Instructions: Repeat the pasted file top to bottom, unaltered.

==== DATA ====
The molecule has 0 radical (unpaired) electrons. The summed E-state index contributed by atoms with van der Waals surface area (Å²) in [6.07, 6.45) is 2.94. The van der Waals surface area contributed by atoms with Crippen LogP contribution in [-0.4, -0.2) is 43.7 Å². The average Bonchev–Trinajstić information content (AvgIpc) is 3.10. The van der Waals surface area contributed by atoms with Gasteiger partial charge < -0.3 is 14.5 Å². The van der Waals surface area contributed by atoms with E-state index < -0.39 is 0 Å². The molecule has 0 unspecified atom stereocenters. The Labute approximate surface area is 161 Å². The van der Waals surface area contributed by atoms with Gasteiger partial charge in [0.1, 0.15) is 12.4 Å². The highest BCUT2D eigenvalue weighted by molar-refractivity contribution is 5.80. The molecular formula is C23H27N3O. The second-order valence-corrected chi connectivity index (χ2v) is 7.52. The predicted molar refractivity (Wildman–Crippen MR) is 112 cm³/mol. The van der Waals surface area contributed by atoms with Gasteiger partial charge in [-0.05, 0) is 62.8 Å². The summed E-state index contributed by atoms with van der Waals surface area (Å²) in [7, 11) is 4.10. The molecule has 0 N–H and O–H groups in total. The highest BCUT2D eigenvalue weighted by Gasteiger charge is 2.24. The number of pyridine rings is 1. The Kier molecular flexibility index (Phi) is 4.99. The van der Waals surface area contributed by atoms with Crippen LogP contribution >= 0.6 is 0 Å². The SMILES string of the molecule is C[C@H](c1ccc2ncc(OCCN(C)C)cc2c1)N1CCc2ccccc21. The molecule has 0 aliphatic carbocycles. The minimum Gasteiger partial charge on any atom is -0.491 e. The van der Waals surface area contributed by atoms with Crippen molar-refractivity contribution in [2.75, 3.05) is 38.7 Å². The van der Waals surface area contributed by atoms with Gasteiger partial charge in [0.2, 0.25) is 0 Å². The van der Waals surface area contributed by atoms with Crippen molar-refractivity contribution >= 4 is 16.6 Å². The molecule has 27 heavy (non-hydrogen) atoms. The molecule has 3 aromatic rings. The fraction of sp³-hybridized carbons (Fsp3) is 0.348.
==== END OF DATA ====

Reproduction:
The molecule has 0 radical (unpaired) electrons. The summed E-state index contributed by atoms with van der Waals surface area (Å²) in [6.07, 6.45) is 2.94. The van der Waals surface area contributed by atoms with Crippen LogP contribution in [-0.4, -0.2) is 43.7 Å². The average Bonchev–Trinajstić information content (AvgIpc) is 3.10. The van der Waals surface area contributed by atoms with Gasteiger partial charge < -0.3 is 14.5 Å². The van der Waals surface area contributed by atoms with E-state index < -0.39 is 0 Å². The molecule has 0 unspecified atom stereocenters. The Labute approximate surface area is 161 Å². The van der Waals surface area contributed by atoms with Gasteiger partial charge in [0.1, 0.15) is 12.4 Å². The highest BCUT2D eigenvalue weighted by molar-refractivity contribution is 5.80. The molecular formula is C23H27N3O. The second-order valence-corrected chi connectivity index (χ2v) is 7.52. The predicted molar refractivity (Wildman–Crippen MR) is 112 cm³/mol. The van der Waals surface area contributed by atoms with Gasteiger partial charge in [-0.05, 0) is 62.8 Å². The summed E-state index contributed by atoms with van der Waals surface area (Å²) in [7, 11) is 4.10. The molecule has 0 N–H and O–H groups in total. The highest BCUT2D eigenvalue weighted by Gasteiger charge is 2.24. The number of pyridine rings is 1. The Kier molecular flexibility index (Phi) is 4.99. The van der Waals surface area contributed by atoms with Crippen LogP contribution >= 0.6 is 0 Å². The SMILES string of the molecule is C[C@H](c1ccc2ncc(OCCN(C)C)cc2c1)N1CCc2ccccc21. The molecule has 0 aliphatic carbocycles. The minimum Gasteiger partial charge on any atom is -0.491 e. The van der Waals surface area contributed by atoms with Crippen molar-refractivity contribution in [2.75, 3.05) is 38.7 Å². The van der Waals surface area contributed by atoms with Gasteiger partial charge in [0.2, 0.25) is 0 Å². The van der Waals surface area contributed by atoms with Crippen molar-refractivity contribution >= 4 is 16.6 Å². The molecule has 27 heavy (non-hydrogen) atoms. The molecule has 3 aromatic rings. The fraction of sp³-hybridized carbons (Fsp3) is 0.348.